In This Review

Mr. Putin: Operative in the Kremlin
Mr. Putin: Operative in the Kremlin
By Fiona Hill and Clifford G. Gaddy
400 pp, Brookings Institution Press, 2013
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Putin's Kleptocracy: Who Owns Russia?
Putin's Kleptocracy: Who Owns Russia?
By Karen Dawisha
464 pp, Simon & Schuster, 2014
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Fragile Empire: How Russia Fell In and Out of Love with Vladimir Putin
Fragile Empire: How Russia Fell In and Out of Love with Vladimir Putin
By Ben Judah
400 pp, Yale University Press, 2013
Purchase

How did twenty-first-century Russia end up, yet again, in personal rule? An advanced industrial country of 142 million people, it has no enduring political parties that organize and respond to voter preferences. The military is sprawling yet tame; the immense secret police are effectively in one man’s pocket. The hydrocarbon sector is a personal bank, and indeed much of the economy is increasingly treated as an individual fiefdom. Mass media move more or less in lockstep with the commands of the presidential administration. Competing interest groups abound, but there is no rival center of power. In late October 2014, after a top aide to Russia’s president told the annual forum of the Valdai Discussion Club, which brings together Russian and foreign experts, that Russians understand “if there is no Putin, there is no Russia,” the pundit Stanislav Belkovsky observed that “the search for Russia’s national idea, which began after the dissolution of the Soviet Union, is finally over. Now, it is evident that Russia’s national idea is Vladimir Vladimirovich Putin.”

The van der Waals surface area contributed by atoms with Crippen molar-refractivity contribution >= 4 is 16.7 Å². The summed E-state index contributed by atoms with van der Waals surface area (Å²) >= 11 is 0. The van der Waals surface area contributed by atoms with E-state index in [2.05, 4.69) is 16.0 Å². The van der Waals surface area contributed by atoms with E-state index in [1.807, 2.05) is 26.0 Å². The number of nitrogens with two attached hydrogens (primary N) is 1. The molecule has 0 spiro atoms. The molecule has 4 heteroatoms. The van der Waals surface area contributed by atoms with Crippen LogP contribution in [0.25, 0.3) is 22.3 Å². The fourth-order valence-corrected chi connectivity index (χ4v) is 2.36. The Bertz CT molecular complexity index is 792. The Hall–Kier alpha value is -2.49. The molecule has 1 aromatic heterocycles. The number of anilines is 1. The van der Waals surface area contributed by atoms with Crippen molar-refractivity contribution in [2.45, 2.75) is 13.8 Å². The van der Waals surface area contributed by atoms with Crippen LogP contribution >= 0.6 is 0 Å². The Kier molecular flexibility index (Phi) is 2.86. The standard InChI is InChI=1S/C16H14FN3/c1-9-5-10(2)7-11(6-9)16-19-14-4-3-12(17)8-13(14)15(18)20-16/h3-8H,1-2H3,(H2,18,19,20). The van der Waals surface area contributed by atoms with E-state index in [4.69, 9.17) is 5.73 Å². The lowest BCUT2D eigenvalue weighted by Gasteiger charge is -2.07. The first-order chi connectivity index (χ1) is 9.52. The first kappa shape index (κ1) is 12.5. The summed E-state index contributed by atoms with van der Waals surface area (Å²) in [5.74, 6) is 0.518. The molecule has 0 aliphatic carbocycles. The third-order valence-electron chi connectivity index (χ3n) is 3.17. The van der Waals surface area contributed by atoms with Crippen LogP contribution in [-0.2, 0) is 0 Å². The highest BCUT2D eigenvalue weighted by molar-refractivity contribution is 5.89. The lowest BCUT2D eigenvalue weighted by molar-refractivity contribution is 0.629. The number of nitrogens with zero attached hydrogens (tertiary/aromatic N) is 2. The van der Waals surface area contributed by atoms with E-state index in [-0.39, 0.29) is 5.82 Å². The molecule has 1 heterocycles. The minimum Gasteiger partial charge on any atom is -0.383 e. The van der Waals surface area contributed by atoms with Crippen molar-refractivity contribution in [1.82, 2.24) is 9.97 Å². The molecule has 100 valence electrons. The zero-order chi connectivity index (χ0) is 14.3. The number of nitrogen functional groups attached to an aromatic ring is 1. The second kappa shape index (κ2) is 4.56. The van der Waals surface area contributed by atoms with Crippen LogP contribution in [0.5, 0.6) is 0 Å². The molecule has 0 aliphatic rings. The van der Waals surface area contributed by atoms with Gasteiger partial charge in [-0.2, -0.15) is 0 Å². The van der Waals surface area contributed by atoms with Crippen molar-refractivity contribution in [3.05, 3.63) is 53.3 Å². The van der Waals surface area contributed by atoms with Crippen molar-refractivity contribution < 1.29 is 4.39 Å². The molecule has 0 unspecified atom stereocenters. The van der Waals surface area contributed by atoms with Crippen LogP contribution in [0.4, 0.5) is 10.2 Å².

Russia is classified as a high-income economy by the World Bank (having a per capita GDP exceeding $14,000). Its unemployment remains low (around five percent); until recently, consumer spending

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